Human trafficking. Next, the contractor argued that Section 1589 of the TVPA must be construed narrowly to cover only forced labor that arises in the international human trafficking context. The court rejected this argument noting that the text of Section 1589 itself is broad and not limited to the international human trafficking context.
The court concluded that the contractor failed to put forth any serious textual argument to support its argument that the TVPA does not apply to its programs. Instead the contractor relied on legislative history, but legislative history could not overcome clear statutory meaning. As a result, the court affirmed the district court’s denial of the motion to dismiss.
Dissent. In a dissenting opinion, Judge Oldham first argued that the majority erred in limiting its decision to the question certified on appeal. Citing 28 U.S.C. § 1292(b), Judge Oldham asserted that appellate jurisdiction applied to the order certified to the court and is not limited to the question formulated by the district court. Under his expanded view of the court’s jurisdiction, Judge Oldham would have granted the contractor’s motion to dismiss for failure to state a claim.
The plaintiff’s claim implicated two statutes: the PBDNS, which authorizes detainee work programs, and the TVPA, which prohibits human trafficking. Thus, in order to state a claim, the plaintiff had to first allege that the contractor violated the PBNDS by operating an involuntary work program. Then, she had to allege that work program violated the TVPA’s anti-slavery provisions. Here, the plaintiff alleged that she was forced to work and listed several alleged penalties that she was subjected to for refusing to work but did not allege that any of the contractor’s alleged actions violated the PBNDS. The complaint, at best, alleged violations of the TVPA, Judge Oldham said, but this was not enough to survive a motion to dismiss without specific allegations of a PBNDS violation.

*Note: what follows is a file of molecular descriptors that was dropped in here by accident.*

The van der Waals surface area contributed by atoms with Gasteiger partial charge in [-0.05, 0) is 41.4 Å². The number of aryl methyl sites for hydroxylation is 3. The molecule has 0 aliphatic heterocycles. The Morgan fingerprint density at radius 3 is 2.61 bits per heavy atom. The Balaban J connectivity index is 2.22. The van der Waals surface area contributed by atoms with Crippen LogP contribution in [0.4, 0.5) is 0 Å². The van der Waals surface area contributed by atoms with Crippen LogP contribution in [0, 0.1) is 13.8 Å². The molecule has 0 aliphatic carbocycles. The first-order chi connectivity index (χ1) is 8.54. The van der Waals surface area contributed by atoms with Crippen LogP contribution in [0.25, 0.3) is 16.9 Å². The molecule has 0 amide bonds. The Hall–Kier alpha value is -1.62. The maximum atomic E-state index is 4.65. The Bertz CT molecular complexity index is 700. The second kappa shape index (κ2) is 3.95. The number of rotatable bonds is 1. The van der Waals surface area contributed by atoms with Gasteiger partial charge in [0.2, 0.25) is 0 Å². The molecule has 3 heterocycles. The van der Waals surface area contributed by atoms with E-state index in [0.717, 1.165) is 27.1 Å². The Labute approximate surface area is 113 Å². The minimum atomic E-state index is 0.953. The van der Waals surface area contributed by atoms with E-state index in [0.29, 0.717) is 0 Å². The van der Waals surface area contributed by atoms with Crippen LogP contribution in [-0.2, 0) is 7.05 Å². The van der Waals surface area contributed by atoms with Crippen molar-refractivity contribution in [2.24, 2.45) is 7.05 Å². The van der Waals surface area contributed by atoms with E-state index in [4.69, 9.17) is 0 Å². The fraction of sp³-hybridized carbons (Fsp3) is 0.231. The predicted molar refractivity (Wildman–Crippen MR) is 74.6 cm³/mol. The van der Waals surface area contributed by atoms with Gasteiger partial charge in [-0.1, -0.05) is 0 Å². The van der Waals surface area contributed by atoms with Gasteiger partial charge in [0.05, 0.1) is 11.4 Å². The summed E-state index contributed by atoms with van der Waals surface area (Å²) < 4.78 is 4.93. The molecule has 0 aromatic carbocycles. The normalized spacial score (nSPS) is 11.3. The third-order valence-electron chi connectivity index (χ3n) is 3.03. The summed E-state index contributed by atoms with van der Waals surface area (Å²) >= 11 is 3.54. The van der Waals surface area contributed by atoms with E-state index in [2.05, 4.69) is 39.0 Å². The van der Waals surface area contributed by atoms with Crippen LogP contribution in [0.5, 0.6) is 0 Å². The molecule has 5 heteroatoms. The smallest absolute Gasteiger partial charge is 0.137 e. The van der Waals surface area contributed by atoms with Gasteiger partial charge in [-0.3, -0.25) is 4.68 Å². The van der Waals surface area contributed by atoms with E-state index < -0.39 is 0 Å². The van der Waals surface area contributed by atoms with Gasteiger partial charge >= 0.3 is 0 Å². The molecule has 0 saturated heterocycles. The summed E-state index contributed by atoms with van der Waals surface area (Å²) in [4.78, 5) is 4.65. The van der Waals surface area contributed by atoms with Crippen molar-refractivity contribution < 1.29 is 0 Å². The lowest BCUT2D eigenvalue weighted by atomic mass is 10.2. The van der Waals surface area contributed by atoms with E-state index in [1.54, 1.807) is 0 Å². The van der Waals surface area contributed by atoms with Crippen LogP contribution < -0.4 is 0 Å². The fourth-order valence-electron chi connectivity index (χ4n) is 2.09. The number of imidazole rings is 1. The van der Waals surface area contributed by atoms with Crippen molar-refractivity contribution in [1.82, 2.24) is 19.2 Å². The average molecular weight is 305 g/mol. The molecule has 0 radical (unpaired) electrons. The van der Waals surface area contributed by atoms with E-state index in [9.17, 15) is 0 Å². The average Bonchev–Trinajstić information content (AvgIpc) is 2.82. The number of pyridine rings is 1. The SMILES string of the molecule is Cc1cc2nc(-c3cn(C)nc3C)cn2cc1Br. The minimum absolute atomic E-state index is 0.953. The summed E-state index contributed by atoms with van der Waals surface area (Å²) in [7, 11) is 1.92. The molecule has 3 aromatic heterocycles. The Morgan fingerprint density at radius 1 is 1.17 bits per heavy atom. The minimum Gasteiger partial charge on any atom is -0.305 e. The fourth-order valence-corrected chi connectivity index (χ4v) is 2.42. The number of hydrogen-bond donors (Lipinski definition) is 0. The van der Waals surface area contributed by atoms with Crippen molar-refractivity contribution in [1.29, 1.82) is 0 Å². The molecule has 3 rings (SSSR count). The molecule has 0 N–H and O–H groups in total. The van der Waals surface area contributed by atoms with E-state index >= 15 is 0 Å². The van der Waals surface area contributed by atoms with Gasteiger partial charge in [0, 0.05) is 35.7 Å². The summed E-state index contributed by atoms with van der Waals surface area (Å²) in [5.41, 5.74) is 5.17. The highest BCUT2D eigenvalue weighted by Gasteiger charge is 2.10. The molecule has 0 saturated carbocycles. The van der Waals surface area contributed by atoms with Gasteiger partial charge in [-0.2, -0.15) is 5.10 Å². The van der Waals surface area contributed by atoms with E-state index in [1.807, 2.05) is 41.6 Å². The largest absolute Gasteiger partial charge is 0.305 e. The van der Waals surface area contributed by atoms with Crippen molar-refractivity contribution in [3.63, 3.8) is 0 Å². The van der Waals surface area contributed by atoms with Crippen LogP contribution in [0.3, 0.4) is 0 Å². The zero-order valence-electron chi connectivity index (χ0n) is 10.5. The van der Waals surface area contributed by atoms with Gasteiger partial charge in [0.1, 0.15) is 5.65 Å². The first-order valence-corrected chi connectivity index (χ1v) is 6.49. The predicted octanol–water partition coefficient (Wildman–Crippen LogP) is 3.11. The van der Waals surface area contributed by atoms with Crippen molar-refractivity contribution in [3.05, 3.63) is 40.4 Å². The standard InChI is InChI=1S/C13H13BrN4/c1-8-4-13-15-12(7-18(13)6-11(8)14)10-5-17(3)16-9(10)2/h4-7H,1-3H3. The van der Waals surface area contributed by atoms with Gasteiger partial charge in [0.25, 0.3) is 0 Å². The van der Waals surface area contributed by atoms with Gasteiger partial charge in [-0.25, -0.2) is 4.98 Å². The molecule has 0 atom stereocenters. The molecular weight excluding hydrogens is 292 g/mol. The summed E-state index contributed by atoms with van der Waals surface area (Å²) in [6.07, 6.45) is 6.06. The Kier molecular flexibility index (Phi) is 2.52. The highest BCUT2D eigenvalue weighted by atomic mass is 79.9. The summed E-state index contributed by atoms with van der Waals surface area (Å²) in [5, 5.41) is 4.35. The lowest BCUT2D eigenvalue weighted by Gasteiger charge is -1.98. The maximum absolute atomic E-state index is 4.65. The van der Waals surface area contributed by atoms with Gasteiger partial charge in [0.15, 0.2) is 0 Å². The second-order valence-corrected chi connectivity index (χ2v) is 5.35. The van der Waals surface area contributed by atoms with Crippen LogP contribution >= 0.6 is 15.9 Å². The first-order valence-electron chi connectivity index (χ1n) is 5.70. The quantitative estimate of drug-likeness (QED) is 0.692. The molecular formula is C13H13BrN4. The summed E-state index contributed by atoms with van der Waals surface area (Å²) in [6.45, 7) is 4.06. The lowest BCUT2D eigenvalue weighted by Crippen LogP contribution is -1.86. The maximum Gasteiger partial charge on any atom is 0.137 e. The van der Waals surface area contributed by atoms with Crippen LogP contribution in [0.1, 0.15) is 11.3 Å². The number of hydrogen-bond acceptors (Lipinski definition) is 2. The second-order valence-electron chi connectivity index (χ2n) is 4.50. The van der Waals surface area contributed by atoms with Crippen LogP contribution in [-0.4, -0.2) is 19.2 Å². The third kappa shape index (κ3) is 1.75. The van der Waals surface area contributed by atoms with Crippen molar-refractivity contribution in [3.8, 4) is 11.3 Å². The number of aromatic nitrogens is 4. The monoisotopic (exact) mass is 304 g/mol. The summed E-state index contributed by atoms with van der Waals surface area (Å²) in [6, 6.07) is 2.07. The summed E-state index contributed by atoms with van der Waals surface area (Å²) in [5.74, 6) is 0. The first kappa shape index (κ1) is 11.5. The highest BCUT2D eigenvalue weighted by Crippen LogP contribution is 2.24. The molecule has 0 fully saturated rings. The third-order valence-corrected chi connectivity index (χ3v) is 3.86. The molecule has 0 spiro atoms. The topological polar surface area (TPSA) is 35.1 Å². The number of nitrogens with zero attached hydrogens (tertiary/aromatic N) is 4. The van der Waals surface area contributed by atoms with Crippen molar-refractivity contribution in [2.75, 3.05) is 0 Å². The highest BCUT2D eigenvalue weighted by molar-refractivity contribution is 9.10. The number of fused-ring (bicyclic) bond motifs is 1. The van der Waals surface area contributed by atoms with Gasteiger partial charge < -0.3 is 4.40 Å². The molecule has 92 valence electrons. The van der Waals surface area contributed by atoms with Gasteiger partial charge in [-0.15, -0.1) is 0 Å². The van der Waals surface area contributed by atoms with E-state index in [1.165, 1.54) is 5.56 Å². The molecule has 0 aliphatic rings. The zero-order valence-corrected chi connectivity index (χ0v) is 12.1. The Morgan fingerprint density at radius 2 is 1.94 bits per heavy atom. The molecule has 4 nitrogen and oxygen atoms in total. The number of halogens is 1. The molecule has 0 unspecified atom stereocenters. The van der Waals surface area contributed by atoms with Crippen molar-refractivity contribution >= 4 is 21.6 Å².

Concurrence. Judge Ho, who wrote the majority opinion, issued a concurring opinion in response to the dissent. According to Judge Ho, the dissent’s approach is a “marked departure” from two established norms—the principle of party presentation and the judicial discretion not to reach uncertified issues. The appeals court is not required to go beyond questions certified in an interlocutory appeal and the dissent could not point to any authority requiring the court to do so. At best, the authority cited by the dissent held that it was a matter of judicial discretion. Judge Ho also noted that the majority’s approach was consistent with the Eleventh Circuit’s decision in Barrientos v. CoreCivic, Inc., a case involving the same contractor and the same issue on interlocutory appeal.